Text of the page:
Speaking of the M3 E46 CSL. God, legend, hero – to this day, the über-M3 from 2003 is rightly idolized. For BMW M, it was also the starting signal for a new era. Dirk Häcker: “The E36 M3 was of course also intensively tested on the Nordschleife, but lap times on the Nordschleife only really came into focus with the E46 CSL. With aero, lightweight construction and Cup tires – the first time an M3 had Cup tires – the M3 CSL naturally had the task of showing what it could do compared to the base model. Today, we now also simulate lap times on the Nordschleife using a corresponding tool.”
Looking back at the CSL, however, always puts a finger in a wound. At 1,421 kilograms, it will probably forever remain the lightest M3 in the super test. Dirk Häcker’s honest answer on the subject of weight: “It’s true that the cars have not only become bigger, but also heavier due to increased dimensions, additional technologies and new emission requirements. That’s the way it is – we can’t argue against it at this point either.”
Even though the weight increase annoys us sports drivers and is becoming an issue again with the current M3/M4 generation G80/G82, the M makers are wrestling with the kilos. Jörg Weidinger: “I can say one thing from the horse’s mouth: I don’t know anyone like Dirk who is so extremely concerned about weight. I’m just going to blurt that out now, because I know how precisely he has every kilo explained to him – whether it’s cars that are still in the future or cars that are already out now. We’re both weight fetishists – but in most cases, our hands are tied.”
45 seconds separate the 996.1 GT3 and the 991.2 GT3 on the Nordschleife – a time advantage that is not only due to the extra 140 hp.
Now it’s time to look at a weight fetishist who likes to fight in the gram range – welcome again, Andy Preuninger. But the Porsche 911 GT3 has also seen its weight spiral upward from the 996.1 to the 991.2. In addition to the aforementioned thumbscrews due to legal requirements, the 911 in general and the GT3 in particular have also undergone a growth in size.
In Flacht, however, they are fighting doggedly against the kilos – with a respectable success. The sensational news: The 992 GT3 test car, which will hopefully soon go through the super test, weighs 1,483 kilos less (!) than its 1,492-kilo 991.2 predecessor. Andy Preuninger: “Weight plays a big role at the Ring. The many fast changes of direction reward low inertias and protect tires and brakes. Especially over longer distances, not just for the one fast lap. That has to go all day and on the following ones as well. No wonder most ‘Ringtaxis’ are now GT cars.”
45 seconds separate the 996.1 GT3 and the 991.2 GT3 on the Nordschleife – a time advantage that is not only due to the extra 140 hp between the two generations, but to numerous factors. Andy Preuninger: “It was definitely improvements in many small to medium steps with contributors from the entire vehicle, be it powertrain, chassis or bodywork, i.e. aero. Leap-fixed variables, of course, are already the tires. Great progress has been made here, especially in the last ten years. The first UHP tires, in the GT3 from the 997 Gen I onward, were already a gamechanger in dry performance. Of course, the now excellent control system quality also makes a massive contribution. Features such as PDK with shift times like in Formula 1 and intelligent differential lock or rear-axle steering are components that make the car faster and add to the drivability account.”
“It’s really intense what the cars can do today. A few years ago, that was reserved for slick racing cars,” says Andreas Preuninger, model series manager for Porsche GT vehicles.
The subject of drivability enjoys a particularly high priority in GT3 development. Andy Preuninger: “If the car doesn’t make it easy and controllable to call up the performance, you can’t call up the potential without having ‘wet hands’ all the time. And then the fun quickly falls by the wayside. For us, achieving the perfect balance is more important than anything else. Driving fast on a circuit is a bit like ballet; everything has to be perfectly synchronized and give the driver clear feedback. The harmonious interaction of the front and rear axles plays a very big role here.”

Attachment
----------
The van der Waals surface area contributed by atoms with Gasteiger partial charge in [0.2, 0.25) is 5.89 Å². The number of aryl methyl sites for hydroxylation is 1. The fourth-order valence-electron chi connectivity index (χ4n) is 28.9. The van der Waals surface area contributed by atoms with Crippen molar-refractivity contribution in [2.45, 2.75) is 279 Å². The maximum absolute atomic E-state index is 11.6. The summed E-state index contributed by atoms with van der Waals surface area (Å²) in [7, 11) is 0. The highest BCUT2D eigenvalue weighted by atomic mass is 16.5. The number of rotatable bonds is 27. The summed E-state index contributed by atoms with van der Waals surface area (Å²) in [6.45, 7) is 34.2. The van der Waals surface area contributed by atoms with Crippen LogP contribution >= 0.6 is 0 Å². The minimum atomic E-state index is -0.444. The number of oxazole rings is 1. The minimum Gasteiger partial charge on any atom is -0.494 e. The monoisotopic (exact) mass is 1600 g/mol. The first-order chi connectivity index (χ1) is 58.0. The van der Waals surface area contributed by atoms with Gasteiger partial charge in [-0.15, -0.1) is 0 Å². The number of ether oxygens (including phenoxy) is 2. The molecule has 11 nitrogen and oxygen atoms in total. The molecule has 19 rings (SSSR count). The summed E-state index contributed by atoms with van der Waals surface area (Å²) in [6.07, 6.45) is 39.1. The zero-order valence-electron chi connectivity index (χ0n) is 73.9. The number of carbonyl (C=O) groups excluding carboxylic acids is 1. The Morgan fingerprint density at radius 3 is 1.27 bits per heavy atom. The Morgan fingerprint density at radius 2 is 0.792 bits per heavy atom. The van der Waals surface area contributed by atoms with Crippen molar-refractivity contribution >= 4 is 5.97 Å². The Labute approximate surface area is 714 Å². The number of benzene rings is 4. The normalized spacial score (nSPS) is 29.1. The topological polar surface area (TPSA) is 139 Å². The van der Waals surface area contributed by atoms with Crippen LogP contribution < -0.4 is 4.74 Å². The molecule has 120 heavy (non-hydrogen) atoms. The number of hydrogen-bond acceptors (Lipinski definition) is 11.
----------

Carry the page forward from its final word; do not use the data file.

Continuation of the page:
Preuninger goes on to explain, “The rear axle must react just as quickly as the front axle to steering inputs from the driver. A phase delay must be absolutely avoided. That brings unrest into the car and slows down the driver’s confidence. The spring/damper setup must also be right – hard doesn’t necessarily mean fast. Above all, the damper must react quickly so that the car can iron away bumps as ‘smoothly’ as possible and the excitation is not transmitted to the body.”
996 GT3: Walter plus Stoppuhr
“Walter fixed his old stopwatch to the steering wheel with Velcro and hit the track in 7.56 min at the first go. The time was so incredible for a car with a license plate back then.”
In the younger GT3 series, the lap time improvements are significantly greater than in the early generations. Andy Preuninger: “With the 991, a number of things came on board almost simultaneously that moved the car forward significantly. PDK, variable diff, rear-axle steering, wider track, more wheelbase, aero, more extreme tires.”
At the same time, factory lap times came to the forefront specifically in the last decade. Preuninger: “The communicative focus on the Ring and the times that can be achieved there has increased significantly. In the past, we were almost alone there and mentioned the lap time in passing. That made sense, since the Ring has always been one of our main test tracks. In the case of the 996 Gen I, the communication of the Nordschleife time actually came about rather by chance. Roland Kussmaul, the technical director of the ‘original GT3’ at the time, asked Walter Röhrl to support him during the evaluation and acceptance tests, and Röhrl didn’t have to be asked twice. He fixed his old stopwatch to the steering wheel with Velcro and immediately clocked 7.56 minutes. The time was so incredible for a car with a license plate back then.”
Preuninger: “There was no serious competition. Then the M3 CSL came along and rushed around the Ring in just 7.50 min. A drumbeat that kept us busy. For me, this supertest was the start of the burgeoning interest and the works wrestling for the prestigious fastest lap. Fortunately, we had developed the first GT3 RS to market maturity almost in parallel with the M3 CSL. In the 997 generation, we then had the fast Nordschleife lap in mind right from the start of the project. The super test was established and has since been highly regarded by experts and customers alike. It’s no wonder that the 997 GT3 I only started with UHP tires as standard and that the tuning laps on the Ring increased quite significantly. We also wanted to match or even top the time of the 996 RS with the new ‘normal’ GT3, that was the declared goal. If you look closely at the history of GT cars, you’ll see that this strategy is still being lived out successfully today.”